(7) The Tightrope Problem: The design arguments try to walk a very fine line between excessive anthropomorphism and incomprehensible remoteness when it comes to the nature of the designer. It is very difficult to walk this line and maintain the credibility of the design argument.

This objection functions like a dilemma. Suppose the theist is right and the analogy between artificial order/purpose and natural order/purpose is strong. In that case, the strength of the analogy means we should infer a very human-like designer. We would then end up with something that falls a long way short of the supreme being beloved by theists. Contrariwise, suppose the theist is wrong and the analogy is not strong — the scale and magnitude of the universe points to a being with properties very distinct from a human creator. In that case, they might be able to get to the supreme being they desire, but at the cost of undercutting the analogy they were originally using to support their case.
So theists have to walk a very fine line — a tightrope if you will — one that insists that the two cases are just similar enough to warrant the inference to a designer and also different enough to enable them to insist that the designer is a supreme, non-human like being.

In fact, for Hume, it gets worse than that because not only do theists have to walk that line when it comes to the design argument, they also have to walk that line with their very conception of God. The God they want has to be human-like in some ways (with a human like mind/personality and moral interests in humanity’s affairs) but also practically incomprehensible and ineffable in others (omnipotent, omniscience, perfectly simple etc.).

2. Problems in Explaining Order/Purpose
This brings us to the final branch of Hume’s taxonomy of objections. There are three specific objections lying along this branch. Each of them takes issue with the motivation behind the design arguments, i.e. the desire to explain order/purpose in terms of divine agency. They each take a slightly different perspective on the issue though.

The first objection points to a general problem with all attempts to explain order/purpose:

(8) The Regress Problem: “If an intelligent agent is required to explain the order in nature then the intelligent agent will in turn need to be explained…But if we stop at the agent explanation, and go no farther; why go so far? Why not stop at the material world? How can we satisfy ourselves without going on in infinitum? And after all, what satisfaction is there in that infinite progress?” (Hume’s Dialogues - quoted in Gaskin 1988, 41)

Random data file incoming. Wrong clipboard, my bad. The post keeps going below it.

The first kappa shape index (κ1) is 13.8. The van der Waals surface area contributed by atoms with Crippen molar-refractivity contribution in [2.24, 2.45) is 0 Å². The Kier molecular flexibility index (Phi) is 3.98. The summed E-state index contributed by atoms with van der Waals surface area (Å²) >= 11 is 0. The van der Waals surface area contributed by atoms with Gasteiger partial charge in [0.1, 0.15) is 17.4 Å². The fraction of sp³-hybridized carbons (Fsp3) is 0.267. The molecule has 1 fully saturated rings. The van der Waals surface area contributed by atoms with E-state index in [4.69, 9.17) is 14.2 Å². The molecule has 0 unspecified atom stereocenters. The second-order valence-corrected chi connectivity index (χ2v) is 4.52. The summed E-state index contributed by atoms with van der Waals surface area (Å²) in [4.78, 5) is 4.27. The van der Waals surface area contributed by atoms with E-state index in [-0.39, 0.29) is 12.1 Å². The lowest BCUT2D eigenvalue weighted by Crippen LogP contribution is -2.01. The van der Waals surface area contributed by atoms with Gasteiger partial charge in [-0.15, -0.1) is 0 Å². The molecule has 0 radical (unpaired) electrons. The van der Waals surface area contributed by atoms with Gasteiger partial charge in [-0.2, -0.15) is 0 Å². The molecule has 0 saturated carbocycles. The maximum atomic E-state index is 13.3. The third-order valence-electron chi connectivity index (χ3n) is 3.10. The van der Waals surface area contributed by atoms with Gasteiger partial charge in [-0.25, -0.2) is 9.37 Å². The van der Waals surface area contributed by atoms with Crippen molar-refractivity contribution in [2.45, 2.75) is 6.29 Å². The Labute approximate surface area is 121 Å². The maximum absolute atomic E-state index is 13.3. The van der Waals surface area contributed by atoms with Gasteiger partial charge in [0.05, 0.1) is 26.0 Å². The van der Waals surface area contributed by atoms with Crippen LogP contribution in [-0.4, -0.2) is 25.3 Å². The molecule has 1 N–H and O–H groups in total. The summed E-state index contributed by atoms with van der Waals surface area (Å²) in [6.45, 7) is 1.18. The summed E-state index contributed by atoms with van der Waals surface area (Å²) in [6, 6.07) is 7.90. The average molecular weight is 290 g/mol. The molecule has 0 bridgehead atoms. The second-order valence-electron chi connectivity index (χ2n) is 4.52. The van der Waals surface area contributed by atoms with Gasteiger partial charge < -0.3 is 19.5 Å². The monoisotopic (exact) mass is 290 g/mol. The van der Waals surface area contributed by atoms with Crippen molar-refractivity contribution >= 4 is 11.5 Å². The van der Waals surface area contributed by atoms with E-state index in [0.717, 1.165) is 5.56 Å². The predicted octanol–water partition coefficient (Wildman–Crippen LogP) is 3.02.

The point that Hume (via Philo) is making in this quote is a familiar one. Anybody who has spent anytime sniffing around the philosophy of religion will have encountered some variant on it before. Hume is saying that explanations must bottom out somewhere, i.e. with some fundamental origin or source for the order/purpose we see. Theists want the explanation to bottom out in God: they want him to be the ground of all being. But do they have good grounds for doing so?

Hume thinks that they face two problems. First, in trying to get to God they appeal to principles that do not justify stopping with God. Thus, as noted above when discussing their objection to Hume’s plant example, they will suggest that there must be some fundamental origin to the order/purpose we see in the universe: an explanation that doesn’t just explain one type of order in terms of another type of order. They think God satisfies this role, but Hume argues that he doesn’t. What is God if not an ordered, purposeful being? Appealing to Him means that we explain one type of order in terms of another type of order. But if order itself needs to be explained then we will need to find some explanation for God. Hence, the infinite regress. Some theists might think they have a response to this by arguing that God is a perfectly simple, unitary being and hence doesn’t display the kind of ordered complexity that they think is needs to be explained. But Hume has a reply to this:

A mind whose acts and sentiments and ideas are not distinct and successive, one that is wholly simple and totally immutable, is a mind which has no thought, no reason, no will, no sentiment, no love, no hatred; or, in a word, is no mind at all.
(Hume's Dialogues, Part IV)